The U.S. Food and Drug Administration (FDA) today announced new proposed rules that would tighten restrictions on food transportation.
The regulation would put new rules into place about sanitary practices for the food transportation sectors. The proposal includes criteria for food refrigeration, food protection during transportation, and cleaning procedures to follow between loads.
Shippers, carriers, and receivers that transport food to be sold in the U.S. would be subject to the new rules. Smaller shipping businesses with less than $500,000 in revenue each year would be exempted from the rules, as would shippers using U.S. roads to ship food not meant for U.S. consumption. The rules also do not apply to fully-packaged foods or live animals.
“This proposed rule will help reduce the likelihood of conditions during transportation that can lead to human or animal illness or injury,” said Michael Taylor, deputy commissioner for foods and veterinary medicine at the FDA. “We are now one step closer to fully implementing the comprehensive regulatory framework for prevention that will strengthen the FDA’s inspection and compliance tools, modernize oversight of the nation’s food safety system, and prevent foodborne illnesses before they happen.”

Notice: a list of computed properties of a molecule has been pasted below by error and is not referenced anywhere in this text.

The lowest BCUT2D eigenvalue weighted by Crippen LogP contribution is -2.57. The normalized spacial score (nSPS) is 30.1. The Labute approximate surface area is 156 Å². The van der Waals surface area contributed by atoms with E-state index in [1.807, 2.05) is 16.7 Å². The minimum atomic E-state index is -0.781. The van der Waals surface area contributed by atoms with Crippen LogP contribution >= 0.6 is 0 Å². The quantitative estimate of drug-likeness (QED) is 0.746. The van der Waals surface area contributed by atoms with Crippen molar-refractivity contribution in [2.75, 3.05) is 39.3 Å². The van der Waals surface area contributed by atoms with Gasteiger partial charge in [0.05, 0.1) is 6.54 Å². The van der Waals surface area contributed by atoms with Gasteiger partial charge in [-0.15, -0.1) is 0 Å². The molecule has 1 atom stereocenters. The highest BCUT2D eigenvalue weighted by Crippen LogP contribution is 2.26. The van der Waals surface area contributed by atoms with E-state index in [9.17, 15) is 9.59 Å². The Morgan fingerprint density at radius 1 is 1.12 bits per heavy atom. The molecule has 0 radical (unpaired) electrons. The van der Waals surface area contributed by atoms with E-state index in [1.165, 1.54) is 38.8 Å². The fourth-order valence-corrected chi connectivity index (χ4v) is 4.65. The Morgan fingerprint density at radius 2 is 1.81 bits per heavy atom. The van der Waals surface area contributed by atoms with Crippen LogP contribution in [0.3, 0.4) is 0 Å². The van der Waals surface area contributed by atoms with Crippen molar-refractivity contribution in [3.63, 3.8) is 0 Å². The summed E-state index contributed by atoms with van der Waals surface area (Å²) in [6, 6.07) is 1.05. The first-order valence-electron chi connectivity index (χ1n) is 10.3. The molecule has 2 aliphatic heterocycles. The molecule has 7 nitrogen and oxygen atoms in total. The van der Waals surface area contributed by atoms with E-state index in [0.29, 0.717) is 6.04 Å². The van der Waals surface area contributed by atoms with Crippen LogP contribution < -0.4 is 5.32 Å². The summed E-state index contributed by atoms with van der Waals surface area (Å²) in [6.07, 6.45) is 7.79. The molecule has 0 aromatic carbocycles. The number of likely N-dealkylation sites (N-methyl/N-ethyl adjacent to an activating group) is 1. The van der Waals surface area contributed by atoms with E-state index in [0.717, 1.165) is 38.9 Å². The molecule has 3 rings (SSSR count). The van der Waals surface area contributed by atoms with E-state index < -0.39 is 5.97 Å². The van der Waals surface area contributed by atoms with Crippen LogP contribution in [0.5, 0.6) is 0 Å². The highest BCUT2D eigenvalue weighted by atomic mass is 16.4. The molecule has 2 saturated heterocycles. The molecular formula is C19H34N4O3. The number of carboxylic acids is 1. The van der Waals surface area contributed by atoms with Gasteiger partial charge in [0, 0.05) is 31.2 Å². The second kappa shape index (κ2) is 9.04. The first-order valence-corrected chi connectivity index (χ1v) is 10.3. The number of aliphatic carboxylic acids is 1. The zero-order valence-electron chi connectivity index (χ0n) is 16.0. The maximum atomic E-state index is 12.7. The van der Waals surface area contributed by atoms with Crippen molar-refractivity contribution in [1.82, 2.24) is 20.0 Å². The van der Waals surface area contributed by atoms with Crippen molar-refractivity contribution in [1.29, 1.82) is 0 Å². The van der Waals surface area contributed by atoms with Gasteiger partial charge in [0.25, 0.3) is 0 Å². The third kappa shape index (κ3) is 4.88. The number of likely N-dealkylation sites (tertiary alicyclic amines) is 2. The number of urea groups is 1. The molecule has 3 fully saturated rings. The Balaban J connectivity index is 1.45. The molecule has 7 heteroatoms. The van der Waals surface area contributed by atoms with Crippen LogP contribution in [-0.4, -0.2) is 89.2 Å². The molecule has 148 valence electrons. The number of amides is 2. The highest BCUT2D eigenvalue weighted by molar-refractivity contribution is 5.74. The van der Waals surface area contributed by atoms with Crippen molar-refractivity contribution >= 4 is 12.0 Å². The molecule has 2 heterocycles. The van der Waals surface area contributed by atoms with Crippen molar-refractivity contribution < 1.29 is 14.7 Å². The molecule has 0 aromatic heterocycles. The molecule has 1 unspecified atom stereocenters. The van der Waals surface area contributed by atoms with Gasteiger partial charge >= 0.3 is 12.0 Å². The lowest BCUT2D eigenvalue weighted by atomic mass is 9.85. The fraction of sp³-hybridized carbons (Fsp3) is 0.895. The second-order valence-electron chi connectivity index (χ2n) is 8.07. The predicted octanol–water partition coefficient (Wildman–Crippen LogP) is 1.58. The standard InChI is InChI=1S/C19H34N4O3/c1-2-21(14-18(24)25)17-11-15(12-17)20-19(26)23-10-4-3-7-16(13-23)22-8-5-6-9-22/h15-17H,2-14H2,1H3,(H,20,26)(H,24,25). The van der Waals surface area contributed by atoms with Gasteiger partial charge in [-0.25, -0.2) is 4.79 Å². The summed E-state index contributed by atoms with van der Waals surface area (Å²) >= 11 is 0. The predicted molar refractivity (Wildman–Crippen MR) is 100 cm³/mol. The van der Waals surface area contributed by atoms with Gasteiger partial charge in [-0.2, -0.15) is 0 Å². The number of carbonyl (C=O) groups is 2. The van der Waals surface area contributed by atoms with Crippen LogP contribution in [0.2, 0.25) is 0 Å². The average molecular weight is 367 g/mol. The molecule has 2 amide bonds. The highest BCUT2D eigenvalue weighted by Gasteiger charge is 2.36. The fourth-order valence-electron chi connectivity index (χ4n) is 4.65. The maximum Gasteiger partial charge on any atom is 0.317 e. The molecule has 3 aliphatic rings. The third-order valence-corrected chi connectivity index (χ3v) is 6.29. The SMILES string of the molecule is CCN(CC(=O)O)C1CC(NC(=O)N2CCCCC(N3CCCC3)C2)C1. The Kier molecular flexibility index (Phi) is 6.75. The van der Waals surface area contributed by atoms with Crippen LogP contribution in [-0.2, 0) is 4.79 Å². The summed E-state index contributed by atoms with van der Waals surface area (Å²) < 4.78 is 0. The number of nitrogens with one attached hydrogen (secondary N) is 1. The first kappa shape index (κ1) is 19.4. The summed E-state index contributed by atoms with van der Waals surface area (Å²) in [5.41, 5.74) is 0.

The new rule is part of the Sanitary Food Transportation Act that was passed in 2005. It is also what the FDA is calling the "final major rule" of the agency's Food Safety Modernization Act. Other provisions of the modernization act include pet food regulations and new rules on imported food safety.